Evidence for Human to Human (H2H) Transmission

Importation and Human-to-Human Transmission of a Novel Coronavirus in Vietnam
NEJM | Phan et al. | Jan 28th, 2020.

A 65-year-old man was hospitalized on January 22nd, 2020 in Ho Chi Minh City, Vietnam with a fever and fatigue that reportedly began five days prior on January 17th. On January 13th, he and his wife had flown to Hanoi from Wuhan, China, the location from which the outbreaks of novel coronavirus have been spreading. The man reported no exposure to a wet market like the Huanan Seafood Market while in China, but he and his wife spent three days together with their otherwise healthy 27-year-old son in Nha Trang, Vietnam starting on January 17th. The three of them shared a bedroom for those three days. The son had not traveled to a region known to have coronavirus and had no prior contact with someone who had. As of January 20th, the son developed a dry cough and fever, and later tested positive for 2019-nCoV. This family cluster of the infection provides clear evidence of human-to-human transmission, but also indicates that the incubation period for the virus may be as little as three days.

 

The Virus

A Novel Coronavirus from Patients with Pneumonia in China
NEJM | Zhu et al. | Jan 24t, 2020

In Wuhan China, three patients were hospitalized for pneumonia in December of 2019. Bronchoalveolar lavage was performed on the patients so that they could use the epithelial cells from the lungs of the patients to isolate and grow the virus in the lab. The genome of the virus was sequenced, and it was determined to be a novel coronavirus, one in the same family as severe acute respiratory syndrome (SARS) and Middle-East respiratory syndrome (MERS). The virus was found to have 80% similarity to a coronavirus found in bats, but this does not definitively mean the virus originated in bats. Importantly, they were able to develop an assay that allows for the rapid testing of people for this novel coronavirus.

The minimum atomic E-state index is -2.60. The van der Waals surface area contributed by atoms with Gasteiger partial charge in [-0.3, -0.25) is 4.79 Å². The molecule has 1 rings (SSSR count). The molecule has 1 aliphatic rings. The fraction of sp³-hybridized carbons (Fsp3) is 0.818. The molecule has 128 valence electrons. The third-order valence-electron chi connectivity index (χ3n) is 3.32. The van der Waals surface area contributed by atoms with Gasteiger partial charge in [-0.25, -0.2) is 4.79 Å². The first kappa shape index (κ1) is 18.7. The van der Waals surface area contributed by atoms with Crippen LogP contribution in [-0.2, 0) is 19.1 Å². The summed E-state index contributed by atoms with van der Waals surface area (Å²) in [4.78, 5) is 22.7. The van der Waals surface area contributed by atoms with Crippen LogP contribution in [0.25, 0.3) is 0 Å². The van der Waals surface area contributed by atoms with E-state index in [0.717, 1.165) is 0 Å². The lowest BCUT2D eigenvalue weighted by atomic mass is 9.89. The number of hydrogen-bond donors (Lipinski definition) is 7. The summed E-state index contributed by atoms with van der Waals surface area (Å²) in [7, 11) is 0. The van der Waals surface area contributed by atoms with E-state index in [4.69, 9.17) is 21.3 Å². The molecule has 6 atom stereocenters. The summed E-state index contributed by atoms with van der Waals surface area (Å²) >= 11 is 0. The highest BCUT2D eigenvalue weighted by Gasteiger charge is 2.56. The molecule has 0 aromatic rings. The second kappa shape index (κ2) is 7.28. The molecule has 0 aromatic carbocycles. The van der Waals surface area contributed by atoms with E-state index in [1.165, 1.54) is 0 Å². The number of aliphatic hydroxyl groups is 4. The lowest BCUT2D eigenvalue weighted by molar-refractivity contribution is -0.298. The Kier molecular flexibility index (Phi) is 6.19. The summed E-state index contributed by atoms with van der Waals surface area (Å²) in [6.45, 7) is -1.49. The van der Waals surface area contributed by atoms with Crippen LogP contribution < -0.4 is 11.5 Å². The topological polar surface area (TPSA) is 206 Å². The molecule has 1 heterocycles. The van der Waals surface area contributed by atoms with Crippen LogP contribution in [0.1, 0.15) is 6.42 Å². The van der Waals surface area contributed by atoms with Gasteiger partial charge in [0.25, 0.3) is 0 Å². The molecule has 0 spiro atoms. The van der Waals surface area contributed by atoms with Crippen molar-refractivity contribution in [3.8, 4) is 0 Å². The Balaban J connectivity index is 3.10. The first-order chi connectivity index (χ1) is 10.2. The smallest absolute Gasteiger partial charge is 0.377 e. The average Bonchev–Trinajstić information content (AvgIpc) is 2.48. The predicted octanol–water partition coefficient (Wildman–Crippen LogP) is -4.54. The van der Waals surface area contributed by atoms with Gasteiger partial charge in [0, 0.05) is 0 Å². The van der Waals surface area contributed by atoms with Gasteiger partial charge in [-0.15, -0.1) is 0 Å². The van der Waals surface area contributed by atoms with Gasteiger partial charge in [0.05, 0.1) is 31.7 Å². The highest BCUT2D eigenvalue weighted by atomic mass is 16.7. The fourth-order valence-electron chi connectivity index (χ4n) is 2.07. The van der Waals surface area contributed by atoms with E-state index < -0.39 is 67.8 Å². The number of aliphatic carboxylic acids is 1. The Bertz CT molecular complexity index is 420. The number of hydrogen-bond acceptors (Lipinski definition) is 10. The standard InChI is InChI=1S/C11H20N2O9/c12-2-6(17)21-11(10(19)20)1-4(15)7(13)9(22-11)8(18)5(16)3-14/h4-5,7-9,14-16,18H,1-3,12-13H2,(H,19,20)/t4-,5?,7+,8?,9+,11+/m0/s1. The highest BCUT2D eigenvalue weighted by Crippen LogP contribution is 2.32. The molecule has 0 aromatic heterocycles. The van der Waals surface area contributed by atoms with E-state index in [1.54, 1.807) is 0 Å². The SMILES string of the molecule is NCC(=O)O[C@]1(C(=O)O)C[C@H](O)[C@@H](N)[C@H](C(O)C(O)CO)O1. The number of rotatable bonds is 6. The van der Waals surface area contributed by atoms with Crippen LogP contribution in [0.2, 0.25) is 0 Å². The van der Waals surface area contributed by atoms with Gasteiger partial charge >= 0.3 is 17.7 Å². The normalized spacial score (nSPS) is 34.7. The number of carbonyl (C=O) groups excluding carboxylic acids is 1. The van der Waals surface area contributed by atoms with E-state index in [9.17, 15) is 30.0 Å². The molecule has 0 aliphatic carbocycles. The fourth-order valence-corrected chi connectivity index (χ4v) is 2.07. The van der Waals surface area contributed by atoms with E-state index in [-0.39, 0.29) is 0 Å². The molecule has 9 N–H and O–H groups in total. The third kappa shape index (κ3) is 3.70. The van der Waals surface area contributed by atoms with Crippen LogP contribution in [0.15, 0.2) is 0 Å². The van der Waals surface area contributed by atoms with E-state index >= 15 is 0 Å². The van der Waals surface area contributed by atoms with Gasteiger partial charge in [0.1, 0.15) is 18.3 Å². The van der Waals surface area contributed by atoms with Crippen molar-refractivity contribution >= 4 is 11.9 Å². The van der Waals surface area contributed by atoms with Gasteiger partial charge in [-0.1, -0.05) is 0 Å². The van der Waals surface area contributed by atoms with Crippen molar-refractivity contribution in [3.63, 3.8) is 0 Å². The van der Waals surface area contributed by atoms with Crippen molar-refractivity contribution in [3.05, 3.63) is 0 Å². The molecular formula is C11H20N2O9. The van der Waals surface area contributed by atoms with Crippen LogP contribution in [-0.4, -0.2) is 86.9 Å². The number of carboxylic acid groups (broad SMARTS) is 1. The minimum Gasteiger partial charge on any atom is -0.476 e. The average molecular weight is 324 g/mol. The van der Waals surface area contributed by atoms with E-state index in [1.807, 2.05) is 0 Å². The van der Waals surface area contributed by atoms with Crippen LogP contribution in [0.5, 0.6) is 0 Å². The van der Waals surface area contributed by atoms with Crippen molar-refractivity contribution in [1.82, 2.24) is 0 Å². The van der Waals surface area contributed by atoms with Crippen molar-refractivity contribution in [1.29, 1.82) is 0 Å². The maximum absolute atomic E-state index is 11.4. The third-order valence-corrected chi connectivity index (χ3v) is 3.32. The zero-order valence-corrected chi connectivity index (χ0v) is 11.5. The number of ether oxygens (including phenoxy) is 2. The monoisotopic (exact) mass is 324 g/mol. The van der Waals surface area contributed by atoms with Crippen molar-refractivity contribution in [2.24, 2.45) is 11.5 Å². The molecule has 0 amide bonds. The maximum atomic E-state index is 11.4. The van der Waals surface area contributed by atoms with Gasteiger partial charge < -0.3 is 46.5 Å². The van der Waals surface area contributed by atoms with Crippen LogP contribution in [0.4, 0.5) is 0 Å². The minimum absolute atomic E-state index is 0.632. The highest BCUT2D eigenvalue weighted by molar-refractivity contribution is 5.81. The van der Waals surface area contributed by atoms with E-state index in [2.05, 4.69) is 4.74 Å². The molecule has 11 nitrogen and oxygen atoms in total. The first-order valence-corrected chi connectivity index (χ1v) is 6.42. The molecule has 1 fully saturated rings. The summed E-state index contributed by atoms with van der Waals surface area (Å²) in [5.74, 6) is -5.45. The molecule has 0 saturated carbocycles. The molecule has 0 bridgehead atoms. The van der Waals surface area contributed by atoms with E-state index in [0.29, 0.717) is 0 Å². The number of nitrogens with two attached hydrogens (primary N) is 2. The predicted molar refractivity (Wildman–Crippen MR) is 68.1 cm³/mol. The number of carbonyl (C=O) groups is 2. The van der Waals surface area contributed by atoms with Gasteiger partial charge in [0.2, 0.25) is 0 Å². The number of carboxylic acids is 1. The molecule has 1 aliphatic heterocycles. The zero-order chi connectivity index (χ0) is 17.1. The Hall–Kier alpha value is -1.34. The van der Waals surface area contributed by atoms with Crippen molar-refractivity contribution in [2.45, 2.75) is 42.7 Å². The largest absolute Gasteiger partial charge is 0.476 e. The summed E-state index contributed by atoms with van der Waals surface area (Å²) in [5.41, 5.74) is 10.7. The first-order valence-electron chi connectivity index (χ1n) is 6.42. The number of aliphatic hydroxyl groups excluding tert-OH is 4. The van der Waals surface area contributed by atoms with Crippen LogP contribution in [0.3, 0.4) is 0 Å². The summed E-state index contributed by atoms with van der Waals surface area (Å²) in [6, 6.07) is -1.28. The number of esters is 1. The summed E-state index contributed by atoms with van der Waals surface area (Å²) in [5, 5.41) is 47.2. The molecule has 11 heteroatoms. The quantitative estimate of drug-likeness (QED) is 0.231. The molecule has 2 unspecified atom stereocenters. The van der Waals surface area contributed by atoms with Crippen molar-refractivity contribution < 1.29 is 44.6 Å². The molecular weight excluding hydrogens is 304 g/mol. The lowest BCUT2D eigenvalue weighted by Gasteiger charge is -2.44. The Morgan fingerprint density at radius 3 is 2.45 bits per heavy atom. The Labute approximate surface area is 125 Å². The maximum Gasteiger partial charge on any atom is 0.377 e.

Who Was First Infected

Clinical features of patients infected with 2019 novel coronavirus in Wuhan, China
The Lancet | Huang et al. | Jan 24, 2020

In response to the cluster of pneumonia patients in Wuhan, China, the clinical characteristics of 41 patients were reported. The 41 patients, all of whom tested positive for the novel coronavirus (2019-nCoV), presented with symptoms resembling severe pneumonia, their average age was 49, and they were mostly (73%) men. Two-thirds of the patients had direct exposure to the Huanan Seafood Market, and 13 (32%) required ICU care. The first fatal case was a man who had continuous exposure to the Huanan seafood market. Prior to hospitalization, he had a fever for seven days, a cough, and difficulty breathing. His wife, who was hospitalized for pneumonia symptoms five days after the onset of his illness, had no direct exposure to the market.

The most common symptoms at the onset of the illness were fever (98%), cough (76%), and fatigue (44%). Chest CT scans showed abnormalities in both lungs of all patients. Over half of the patients also presented with difficulty breathing, but that typically occurred later (eight days after illness onset). These symptoms are similar to SARS and MERS with two main exceptions – a lack of upper respiratory symptoms, such as sneezing and sore throat, and a lack of intestinal symptoms, such as diarrhea. The majority (68%) of the 41 patients were discharged as of January 22nd, 2020, but the infection resulted in the death of six (15%) of the patients.

It is important to note that, while the Huanan seafood market has been implicated to be the common exposure in all the cases, 13 of the 41 patients in this study had no link to the market. In an interview with Science Magazine, Dan Lucey, an infectious disease specialist from Georgetown University, offers evidence that the first case likely occurred in November 2019 and that the virus likely traveled into the Huanan Seafood Market before spreading from it.

 

Coronaviruses in Context

Another Decade, Another Coronavirus
NEJM | Perlman, S. | Jan 24, 2020.

We have only recently stepped into a new decade, and for the third time in three decades, we are dealing with a coronavirus outbreak. Similar to SARS and MERS, both of which are in the same family of virus, this novel coronavirus (2019-nCoV) was identified and characterized in the lab. Its genome has been sequenced, showing it to be 75-80% identical to SARS-CoV. These are critical first steps that have led to the development of assays for rapid detection of the virus in humans, but also provide foundational information necessary for the development of antiviral therapies and vaccines. While we are only in the beginning of the development of such treatments and none are available at this time, they will likely be critical in ultimately mitigating the spread of 2019-nCoV.

Uncertainty often elicits fear and anxiety, and in fact, fear was a major contributor to the economic and social consequences of the SARS epidemic in the early 2000s. In 2020, we are far better equipped to manage such outbreaks, but nonetheless fear has and will continue to play a role as we navigate through current situation. We should be hopeful that our experience in containing similar coronavirus outbreaks will lead to our success in reducing the transmission of this novel coronavirus.